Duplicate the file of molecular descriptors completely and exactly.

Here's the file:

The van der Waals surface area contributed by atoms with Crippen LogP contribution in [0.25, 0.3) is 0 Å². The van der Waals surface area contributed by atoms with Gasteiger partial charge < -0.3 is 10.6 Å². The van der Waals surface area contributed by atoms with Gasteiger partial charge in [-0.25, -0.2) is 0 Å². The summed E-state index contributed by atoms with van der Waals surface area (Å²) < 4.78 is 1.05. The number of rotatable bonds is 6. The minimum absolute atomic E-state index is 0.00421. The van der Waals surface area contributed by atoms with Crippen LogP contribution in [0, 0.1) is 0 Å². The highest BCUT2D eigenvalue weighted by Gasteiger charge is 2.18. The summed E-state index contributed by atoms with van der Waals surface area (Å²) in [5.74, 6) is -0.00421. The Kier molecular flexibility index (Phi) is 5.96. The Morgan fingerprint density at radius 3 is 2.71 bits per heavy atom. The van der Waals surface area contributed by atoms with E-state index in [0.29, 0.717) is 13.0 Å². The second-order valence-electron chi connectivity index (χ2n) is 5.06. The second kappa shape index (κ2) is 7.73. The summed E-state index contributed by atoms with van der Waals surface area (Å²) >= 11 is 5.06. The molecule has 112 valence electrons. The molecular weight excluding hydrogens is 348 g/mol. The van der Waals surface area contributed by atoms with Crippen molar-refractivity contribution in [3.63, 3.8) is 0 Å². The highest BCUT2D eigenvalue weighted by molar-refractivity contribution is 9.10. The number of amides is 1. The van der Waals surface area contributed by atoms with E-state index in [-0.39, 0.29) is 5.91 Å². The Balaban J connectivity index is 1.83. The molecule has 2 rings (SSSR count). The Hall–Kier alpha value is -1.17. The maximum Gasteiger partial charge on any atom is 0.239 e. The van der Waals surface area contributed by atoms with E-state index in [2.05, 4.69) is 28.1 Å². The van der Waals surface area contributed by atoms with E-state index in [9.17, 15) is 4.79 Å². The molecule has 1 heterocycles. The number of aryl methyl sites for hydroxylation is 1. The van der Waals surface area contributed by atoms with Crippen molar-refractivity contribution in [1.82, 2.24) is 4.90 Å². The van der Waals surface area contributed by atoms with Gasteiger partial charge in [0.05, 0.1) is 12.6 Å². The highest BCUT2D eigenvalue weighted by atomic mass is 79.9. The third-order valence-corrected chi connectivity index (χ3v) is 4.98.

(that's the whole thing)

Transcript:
The van der Waals surface area contributed by atoms with Crippen LogP contribution in [0.25, 0.3) is 0 Å². The van der Waals surface area contributed by atoms with Gasteiger partial charge < -0.3 is 10.6 Å². The van der Waals surface area contributed by atoms with Gasteiger partial charge in [-0.25, -0.2) is 0 Å². The summed E-state index contributed by atoms with van der Waals surface area (Å²) < 4.78 is 1.05. The number of rotatable bonds is 6. The minimum absolute atomic E-state index is 0.00421. The van der Waals surface area contributed by atoms with Crippen LogP contribution in [0, 0.1) is 0 Å². The highest BCUT2D eigenvalue weighted by Gasteiger charge is 2.18. The summed E-state index contributed by atoms with van der Waals surface area (Å²) in [5.74, 6) is -0.00421. The Kier molecular flexibility index (Phi) is 5.96. The Morgan fingerprint density at radius 3 is 2.71 bits per heavy atom. The van der Waals surface area contributed by atoms with E-state index in [0.29, 0.717) is 13.0 Å². The second-order valence-electron chi connectivity index (χ2n) is 5.06. The second kappa shape index (κ2) is 7.73. The summed E-state index contributed by atoms with van der Waals surface area (Å²) >= 11 is 5.06. The molecule has 112 valence electrons. The molecular weight excluding hydrogens is 348 g/mol. The van der Waals surface area contributed by atoms with Crippen molar-refractivity contribution in [3.63, 3.8) is 0 Å². The highest BCUT2D eigenvalue weighted by molar-refractivity contribution is 9.10. The number of amides is 1. The van der Waals surface area contributed by atoms with E-state index in [-0.39, 0.29) is 5.91 Å². The Balaban J connectivity index is 1.83. The molecule has 2 rings (SSSR count). The Hall–Kier alpha value is -1.17. The maximum Gasteiger partial charge on any atom is 0.239 e. The van der Waals surface area contributed by atoms with E-state index in [2.05, 4.69) is 28.1 Å². The van der Waals surface area contributed by atoms with E-state index in [9.17, 15) is 4.79 Å². The molecule has 1 heterocycles. The number of aryl methyl sites for hydroxylation is 1. The van der Waals surface area contributed by atoms with Crippen molar-refractivity contribution in [1.82, 2.24) is 4.90 Å². The van der Waals surface area contributed by atoms with Gasteiger partial charge in [0.05, 0.1) is 12.6 Å². The highest BCUT2D eigenvalue weighted by atomic mass is 79.9. The third-order valence-corrected chi connectivity index (χ3v) is 4.98.